How to choose the best type of paper for your print job

colored cardstock paper on gray background

Whether it’s a simple office notecard, business card or an eye-catching brochure to wow your customers, printing tasks call for different types of paper. White inkjet paper works well for day-to-day print jobs, but some projects — especially those delivered to clients — require special printing paper with a glossy finish or heavy-duty thickness.

Understanding the different types of printer paper will help your projects look their best. Then use our finish and paper weight guide to find the right kind of paper for any project.

Understanding different types of paper for printing

Not all paper is treated — or produced — equally. Before you choose the finish and weight for your project, find the best paper for the task. The most common types are:

  • Cardstock: Cardstock printer paper is thicker than ordinary paper. Its thickness and durability mean it’s often used to create paper menus, postcards and invitations. Cardstock can be coated or uncoated, depending on the project
  • Cardboard: Cardboard is made from unbleached wood pulp and consists of two smooth outer layers and one corrugated inner layer.  It’s a heavy-duty choice for shipping materials and tasks where durability outweighs appearances.
  • Foam board: Foam board, or foam core, has a polystyrene core layered between two pieces of paper. Foam board is a popular choice for business professionals because it’s an inexpensive, lightweight and sturdy printer paper—perfect for presentations.

Coated vs. uncoated paper

A coated or uncoated finish contributes to the paper’s feel, texture and durability. Coated paper has a light layer of clay on the surface that sharpens images and details, with finishes ranging from matte to high gloss. It’s best for projects that require the colors and pictures to be crisp, or if you need a long-lasting and moisture-resistant paper that will keep the ink from bleeding.

Coated paper is most often used for:

  • Product catalogs or magazines
  • Brochures
  • Postcards

Alternatively, uncoated paper doesn’t have a layer covering the natural fibers, making it more absorbent than coated sheets. It’s best for print jobs without images or if you need to write on the final product. Uncoated paper is most often used for:

  • Stationery and envelopes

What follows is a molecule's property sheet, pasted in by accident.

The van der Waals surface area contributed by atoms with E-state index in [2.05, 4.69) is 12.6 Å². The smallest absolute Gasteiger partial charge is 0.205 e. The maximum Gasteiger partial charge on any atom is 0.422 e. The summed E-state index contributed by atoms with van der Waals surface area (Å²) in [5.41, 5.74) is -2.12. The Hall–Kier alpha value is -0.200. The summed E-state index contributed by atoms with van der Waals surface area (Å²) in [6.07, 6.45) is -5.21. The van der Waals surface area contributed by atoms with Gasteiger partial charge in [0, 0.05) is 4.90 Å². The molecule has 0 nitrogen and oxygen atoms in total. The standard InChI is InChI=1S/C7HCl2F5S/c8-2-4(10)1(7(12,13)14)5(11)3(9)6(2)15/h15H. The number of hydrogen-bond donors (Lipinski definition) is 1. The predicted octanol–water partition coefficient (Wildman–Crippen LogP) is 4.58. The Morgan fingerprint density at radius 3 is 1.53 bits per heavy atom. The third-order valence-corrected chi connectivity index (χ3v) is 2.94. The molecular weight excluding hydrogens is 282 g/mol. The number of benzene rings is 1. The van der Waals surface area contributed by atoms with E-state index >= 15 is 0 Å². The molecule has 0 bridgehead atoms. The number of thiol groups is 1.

• Flyers
  • Newsletters

Choosing the right printer paper weight

Weight selections for printer paper are often displayed as numbers and hash symbols. The “#” symbol refers to how much each ream weighs in pounds. For example, an 80-pound ream of cover stock may be sold as “80# cover.” Cardstock paper weight is measured in points. Each point — such as 12 pt. or 16 pt. — represents the thickness in thousandths of an inch.

The right paper weight depends on your project. Typically, heavier paper is thicker and stiffer. Ask yourself these questions when considering your weight options:

a stack of paper
  • Do you need to fold the paper?
  • Is your project several pages?
  • Is it for internal communications or customer materials?
  • Are you using a lot of saturated colors and graphics?

When to use heavier paper

Heavier reams are best when you need your printing project to be durable and less susceptible to rips and wrinkles. Heavy sheets hold up better to embossing or foil stamping, and sturdy printer paper feels more impressive than your run-of-the-mill sheet. Heavy reams are the best quality paper for printing for these projects:

  • Business cards
  • Flyers
  • Brochures
  • Every Door Direct Mail (EDDM)
  • Posters

U.S. postal regulations have thickness minimum requirements for some types of mail. You can find details about these regulations in the U.S. Postal Service’s Physical Standards.

When to keep it light

Thin, lightweight paper may not be as flashy, but it is sufficient for budget projects. Lighter reams of paper cost much less, especially when you buy in bulk. Plus, lightweight paper means lower shipping costs, so use thinner sheets for mail that doesn’t need to adhere to weight requirements. Ordinary printing assignments, like projects with high page counts, can also be printed on thinner paper.

  • Legal documents
  • Presentations
  • Resumes

Choosing the right printer paper weight

Now that you understand your paper choices, it’s time to streamline your project. FedEx Office online printing services can help you get the job done. Use a custom design or browse our library of templates to create professional business cards and marketing materials that will make a great impression with your customers.

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